Molasses Crinkles

Molasses Crinkles | OUR NOURISHING ROOTS

These cookies are one of the best success stories I have had with a mainstream-recipe-turned-real-food-transformation.  The flavors work, the end result is chewy and crispy all at the same time, and they are perfect for any time of year.  I love the depth of flavor from the molasses, and the mineral content doesn’t hurt either.

I love virtually anything with molasses in it, like all those holiday cookies and cakes we see in the fall.  I’m sure these molasses crinkles would be amazing then, especially with a glass of eggnog.

But these cookies are also for spring and summertime; they taste amazing with a glass of lemonade, or as part of a spring brunch.  That’s my afternoon snack today!

This cookie recipe comes from a paper attached to University of Michigan M-shaped cookie cutter I bought in Ann Arbor in 2006.  How’s that for specific?  I made them as written several times before I had ever heard of Nourishing Traditions or real food.

But then I started making them with whole cane sugar and sprouted flour and I never went back!

Equipment Needed:

Molasses Crinkles

2 1/4 cups sprouted flour (buy sprouted flour here, how to make sprouted flour here)
2 teaspoons baking soda (buy aluminum-free baking soda here)
1 teaspoon cinnamon (buy organic spices here)
1 teaspoon dried ginger (buy organic spices here)
1/2 teaspoon cloves (buy organic spices here)
1/4 teaspoon salt (buy unrefined sea salt here)
3/4 cup (1 1/2 sticks) butter, softened (buy grass-fed butter here, how to make butter here)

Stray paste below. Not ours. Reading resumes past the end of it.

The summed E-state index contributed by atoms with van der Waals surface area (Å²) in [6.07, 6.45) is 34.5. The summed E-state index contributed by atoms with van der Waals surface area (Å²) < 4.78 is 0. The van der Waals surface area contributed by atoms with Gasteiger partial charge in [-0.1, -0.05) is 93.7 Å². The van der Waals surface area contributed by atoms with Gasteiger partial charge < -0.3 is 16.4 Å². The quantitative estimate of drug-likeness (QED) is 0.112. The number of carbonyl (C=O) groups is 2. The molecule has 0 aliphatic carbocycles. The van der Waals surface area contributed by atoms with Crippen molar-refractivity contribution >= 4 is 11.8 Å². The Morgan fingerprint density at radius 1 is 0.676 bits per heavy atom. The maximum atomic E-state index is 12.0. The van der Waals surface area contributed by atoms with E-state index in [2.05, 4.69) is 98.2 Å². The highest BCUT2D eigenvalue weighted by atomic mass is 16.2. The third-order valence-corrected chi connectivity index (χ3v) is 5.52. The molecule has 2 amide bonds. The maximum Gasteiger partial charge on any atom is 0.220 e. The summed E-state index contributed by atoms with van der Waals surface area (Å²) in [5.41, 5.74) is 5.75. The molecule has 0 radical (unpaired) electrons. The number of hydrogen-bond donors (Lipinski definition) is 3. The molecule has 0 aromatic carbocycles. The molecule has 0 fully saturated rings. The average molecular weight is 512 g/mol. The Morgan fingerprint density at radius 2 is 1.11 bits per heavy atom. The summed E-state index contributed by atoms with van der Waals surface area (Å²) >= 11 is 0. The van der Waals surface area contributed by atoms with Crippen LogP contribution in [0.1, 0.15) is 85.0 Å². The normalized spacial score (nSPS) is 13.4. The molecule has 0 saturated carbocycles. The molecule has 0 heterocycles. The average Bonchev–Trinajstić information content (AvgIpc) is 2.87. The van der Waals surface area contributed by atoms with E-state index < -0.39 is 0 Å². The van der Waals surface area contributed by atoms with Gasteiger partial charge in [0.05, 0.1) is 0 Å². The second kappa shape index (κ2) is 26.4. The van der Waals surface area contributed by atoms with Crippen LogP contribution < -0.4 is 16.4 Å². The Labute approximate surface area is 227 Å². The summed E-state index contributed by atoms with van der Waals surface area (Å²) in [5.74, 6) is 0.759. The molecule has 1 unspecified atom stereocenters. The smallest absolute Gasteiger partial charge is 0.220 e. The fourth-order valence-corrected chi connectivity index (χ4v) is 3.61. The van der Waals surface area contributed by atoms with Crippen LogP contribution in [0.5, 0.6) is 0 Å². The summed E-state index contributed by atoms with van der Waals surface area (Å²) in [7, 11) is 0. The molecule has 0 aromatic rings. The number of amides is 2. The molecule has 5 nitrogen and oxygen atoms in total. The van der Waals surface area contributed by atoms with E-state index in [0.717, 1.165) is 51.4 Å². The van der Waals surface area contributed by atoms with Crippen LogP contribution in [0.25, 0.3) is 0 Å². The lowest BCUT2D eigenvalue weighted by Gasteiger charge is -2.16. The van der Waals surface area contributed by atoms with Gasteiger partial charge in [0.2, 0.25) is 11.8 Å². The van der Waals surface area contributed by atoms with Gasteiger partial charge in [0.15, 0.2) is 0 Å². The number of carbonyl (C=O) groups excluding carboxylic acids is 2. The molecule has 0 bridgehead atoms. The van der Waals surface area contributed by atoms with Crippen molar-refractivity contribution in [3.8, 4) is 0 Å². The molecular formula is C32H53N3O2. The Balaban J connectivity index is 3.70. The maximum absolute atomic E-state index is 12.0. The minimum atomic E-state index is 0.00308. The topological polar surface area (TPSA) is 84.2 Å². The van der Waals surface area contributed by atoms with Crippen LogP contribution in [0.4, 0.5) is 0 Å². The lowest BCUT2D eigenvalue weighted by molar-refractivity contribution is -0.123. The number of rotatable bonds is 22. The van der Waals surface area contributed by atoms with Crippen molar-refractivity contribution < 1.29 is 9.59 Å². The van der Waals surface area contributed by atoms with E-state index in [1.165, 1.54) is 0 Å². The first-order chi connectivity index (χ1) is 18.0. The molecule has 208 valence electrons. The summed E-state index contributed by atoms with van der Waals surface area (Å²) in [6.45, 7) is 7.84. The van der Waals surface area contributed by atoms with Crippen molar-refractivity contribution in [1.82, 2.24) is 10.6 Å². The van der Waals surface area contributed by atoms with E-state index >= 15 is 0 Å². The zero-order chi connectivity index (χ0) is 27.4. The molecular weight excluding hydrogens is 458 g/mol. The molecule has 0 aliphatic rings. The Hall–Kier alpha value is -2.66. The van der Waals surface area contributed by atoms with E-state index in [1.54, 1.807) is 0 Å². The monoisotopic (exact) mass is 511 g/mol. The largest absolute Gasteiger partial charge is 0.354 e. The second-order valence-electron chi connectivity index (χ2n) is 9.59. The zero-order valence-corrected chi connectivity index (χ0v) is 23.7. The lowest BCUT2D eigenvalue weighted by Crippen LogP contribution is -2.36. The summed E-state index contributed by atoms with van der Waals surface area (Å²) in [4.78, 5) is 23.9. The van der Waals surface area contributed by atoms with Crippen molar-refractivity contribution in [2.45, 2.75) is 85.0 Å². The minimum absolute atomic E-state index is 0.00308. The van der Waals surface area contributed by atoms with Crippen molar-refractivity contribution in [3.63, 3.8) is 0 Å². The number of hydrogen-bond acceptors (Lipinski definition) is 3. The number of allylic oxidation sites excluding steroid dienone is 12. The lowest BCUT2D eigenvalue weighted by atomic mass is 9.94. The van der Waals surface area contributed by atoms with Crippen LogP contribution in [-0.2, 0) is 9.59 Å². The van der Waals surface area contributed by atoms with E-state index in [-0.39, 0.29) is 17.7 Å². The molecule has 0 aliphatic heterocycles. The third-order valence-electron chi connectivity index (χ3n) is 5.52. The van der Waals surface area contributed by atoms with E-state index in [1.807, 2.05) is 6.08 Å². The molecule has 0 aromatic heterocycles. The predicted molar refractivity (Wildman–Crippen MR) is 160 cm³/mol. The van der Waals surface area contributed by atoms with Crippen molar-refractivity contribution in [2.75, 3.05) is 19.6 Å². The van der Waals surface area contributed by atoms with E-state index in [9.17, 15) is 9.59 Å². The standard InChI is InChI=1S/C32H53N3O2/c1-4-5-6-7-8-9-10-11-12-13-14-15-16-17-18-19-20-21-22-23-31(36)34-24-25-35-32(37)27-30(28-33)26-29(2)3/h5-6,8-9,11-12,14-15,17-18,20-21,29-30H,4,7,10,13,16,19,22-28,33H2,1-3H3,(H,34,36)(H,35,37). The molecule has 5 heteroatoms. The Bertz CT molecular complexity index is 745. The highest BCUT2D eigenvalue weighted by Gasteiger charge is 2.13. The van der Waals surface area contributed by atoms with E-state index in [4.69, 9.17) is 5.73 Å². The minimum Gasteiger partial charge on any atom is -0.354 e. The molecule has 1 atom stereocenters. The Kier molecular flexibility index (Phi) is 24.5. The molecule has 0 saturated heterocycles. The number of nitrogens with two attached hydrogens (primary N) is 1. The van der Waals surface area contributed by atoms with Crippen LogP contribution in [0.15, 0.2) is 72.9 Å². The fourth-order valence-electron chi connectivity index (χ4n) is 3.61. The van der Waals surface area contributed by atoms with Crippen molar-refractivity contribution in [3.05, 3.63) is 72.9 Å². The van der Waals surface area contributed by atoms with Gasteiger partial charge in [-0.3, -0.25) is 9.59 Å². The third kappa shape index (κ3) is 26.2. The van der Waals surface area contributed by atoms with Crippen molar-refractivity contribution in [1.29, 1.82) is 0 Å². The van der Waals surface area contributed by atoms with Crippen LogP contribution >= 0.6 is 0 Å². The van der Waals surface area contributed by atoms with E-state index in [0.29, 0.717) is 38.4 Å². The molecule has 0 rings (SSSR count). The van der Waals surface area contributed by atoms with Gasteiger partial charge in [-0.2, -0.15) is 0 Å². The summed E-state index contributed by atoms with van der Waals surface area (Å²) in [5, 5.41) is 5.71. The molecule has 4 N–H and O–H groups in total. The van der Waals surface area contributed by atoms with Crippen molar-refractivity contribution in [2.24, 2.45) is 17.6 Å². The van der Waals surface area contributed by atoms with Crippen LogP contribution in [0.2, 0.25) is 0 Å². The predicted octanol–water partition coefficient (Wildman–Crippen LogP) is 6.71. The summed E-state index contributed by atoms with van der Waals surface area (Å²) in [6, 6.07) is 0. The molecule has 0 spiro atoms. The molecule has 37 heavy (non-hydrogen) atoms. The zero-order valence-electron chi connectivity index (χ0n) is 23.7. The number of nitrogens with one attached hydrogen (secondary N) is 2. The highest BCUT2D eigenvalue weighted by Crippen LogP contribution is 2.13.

1 cup whole cane sugar (buy whole cane sugar here)
1/3 cup unsulphured molasses
1 egg
1 teaspoon vanilla (buy organic extracts here)

1/2 cup whole cane sugar (buy whole cane sugar here)

  1. In a large mixing bowl, combine flour, baking soda, cinnamon, ginger, cloves, and salt.  Whisk thoroughly, and set aside.
  2. In a stand mixer, cream butter and sugar together on medium speed until light and fluffy.  Add molasses and egg, and mix until just combined.  Gradually add the flour mixture until the dough just comes together.  Do not overmix.
  3. Cover the dough with plastic wrap and chill in the refrigerator for at least 2 hours, but up to overnight.
  4. When ready to bake, preheat oven to 375 degrees.  Put the sugar into a shallow bowl.  Remove chilled dough from the refrigerator and scoop into balls with the ice cream scoop.  Roll between your palms to make smooth, uniform balls.  Dip the tops of the balls into the sugar and then place sugar-side up on a baking sheet.
  5. Bake for 10-12 minutes, or until almost set in the middle.  Remove parchment onto a cooling rack and let cool completely.  Store in an airtight container.  GO BLUE!

This post is a part of Real Food Wednesday, The Mommy Club, Allergy-Free Wednesday, Healthy2day Wednesday, Simple Lives Thursday, Pennywise Platter, Full Plate Thursday, Fight Back Friday, Fresh Bites Friday, Friday Food Flicks, Weekend Gourmet, Sunday School, Fat Tuesday, and Slightly Indulgent Tuesday.

PAID ENDORSEMENT DISCLOSURE: In order for me to support my blogging activities, I may receive monetary compensation or other types of remuneration for my endorsement, recommendation, testimonial and/or link to any products or services from this blog.


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  1. These look sooooo good!! Definitely want to make them soon!! Thanks for sharing!

  2. Your recipe looks awesome. Hope you have a great week end and thank you so much for sharing with Full Plate Thursday.
    Come Back Soon!
    Miz Helen

  3. Mmm I love molasses crinkles; and I love how you healthified this recipe! Thanks for sharing at Healthy 2Day Wednesdays; come back tomorrow and see if you were featured!

  4. I made these, but reduced the sugar to 1/2 cup and added 1/4 honey. They’re yummy! Thanks so much!

  5. Which of those sprouted flours are we to use in the recipe?

  6. I have been making these cookies for 20 years the “white” way (white flour / processed sugar / vegetable oil). Since adopting a better way of eating, this family favorite has been missing from our cookie jar. But now – we are complete! Don’t really know how to thank you…


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